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Police in schools 'not the answer,' coalition says, urging broader strategy

Civil rights groups, educators, and law enforcement representatives say police in schools, 'while well-intentioned,' can end up causing other problems for students the police are there to protect.

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The coalition speaking on Friday emphasized that rather than having a knee-jerk reaction of spending more money on police, lawmakers should consider directing more resources to school counselors, psychologists, and programs that help young people manage conflict peacefully.

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The issue brief released Friday by the Advancement Project, the NAACP LDF, the Dignity in Schools Campaign, and the Alliance for Educational Justice is available by clicking here.

Jonathan Brice, the School Support Network Officer for Baltimore City Public Schools, said during the call that adding well-trained officers is only effective in a broader context of creating a positive school climate, where students’ social and emotional needs are met and there is not a zero-tolerance disciplinary approach.

Despite the large shadow cast by mass shootings such as those in Columbine and Sandy Hook, the more “typical school shooting,” Brice said, is like what happened Thursday in Taft, Calif., in which a student allegedly burst into his classroom with a shotgun, fired at several people, and then was persuaded by the teacher to put the gun down.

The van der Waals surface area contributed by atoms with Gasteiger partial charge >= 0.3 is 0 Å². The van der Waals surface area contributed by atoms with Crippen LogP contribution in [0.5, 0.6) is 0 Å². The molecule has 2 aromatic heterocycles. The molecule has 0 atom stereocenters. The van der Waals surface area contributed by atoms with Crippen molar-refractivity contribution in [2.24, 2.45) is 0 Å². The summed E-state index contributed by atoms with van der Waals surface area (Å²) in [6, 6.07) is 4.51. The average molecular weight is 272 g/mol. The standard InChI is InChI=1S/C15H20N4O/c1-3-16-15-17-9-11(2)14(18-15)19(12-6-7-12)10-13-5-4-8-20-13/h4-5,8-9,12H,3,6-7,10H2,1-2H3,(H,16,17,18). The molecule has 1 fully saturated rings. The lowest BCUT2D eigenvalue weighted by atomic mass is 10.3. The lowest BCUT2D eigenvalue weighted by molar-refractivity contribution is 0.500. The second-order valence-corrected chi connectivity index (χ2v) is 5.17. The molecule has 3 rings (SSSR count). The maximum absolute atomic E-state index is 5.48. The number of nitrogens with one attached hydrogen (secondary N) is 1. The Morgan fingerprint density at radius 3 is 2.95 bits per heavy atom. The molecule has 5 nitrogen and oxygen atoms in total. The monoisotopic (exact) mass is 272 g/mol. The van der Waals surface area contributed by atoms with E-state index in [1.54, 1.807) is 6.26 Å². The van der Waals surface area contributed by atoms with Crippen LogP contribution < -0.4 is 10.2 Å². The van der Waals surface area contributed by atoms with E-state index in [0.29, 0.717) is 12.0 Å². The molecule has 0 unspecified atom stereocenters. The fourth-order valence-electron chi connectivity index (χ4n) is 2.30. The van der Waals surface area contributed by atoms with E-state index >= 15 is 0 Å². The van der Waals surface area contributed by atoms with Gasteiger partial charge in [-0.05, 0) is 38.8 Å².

The alleged shooter felt bullied by his targets, according to local law enforcement officials.

“The real issue around many of these shootings [is] a student [who] felt isolated, felt as if they had no one to turn to … and felt that their only recourse was to come to school and to attack someone,” Brice said. The solution is “about creating an environment that is respectful of everyone.”

Most such attacks “are stopped by staff in the school rather than an armed person,” added Gregory Thomas, former head of security for New York City schools.

“Investing in ongoing schoolwide practices to reduce bullying behavior, increasing after-school activities, and integrating community services and programs like peer counseling, wellness programs and other social supports, are just a few examples of how communities like Baltimore and Cleveland have been able to reduce school-based violence,” according to a set of school-safety recommendations issued recently by the American Federation of Teachers.

Both the AFT and the National PTA have also called for more gun-control measures such as banning assault weapons and large ammunition magazines, and for universal background checks for gun purchases.

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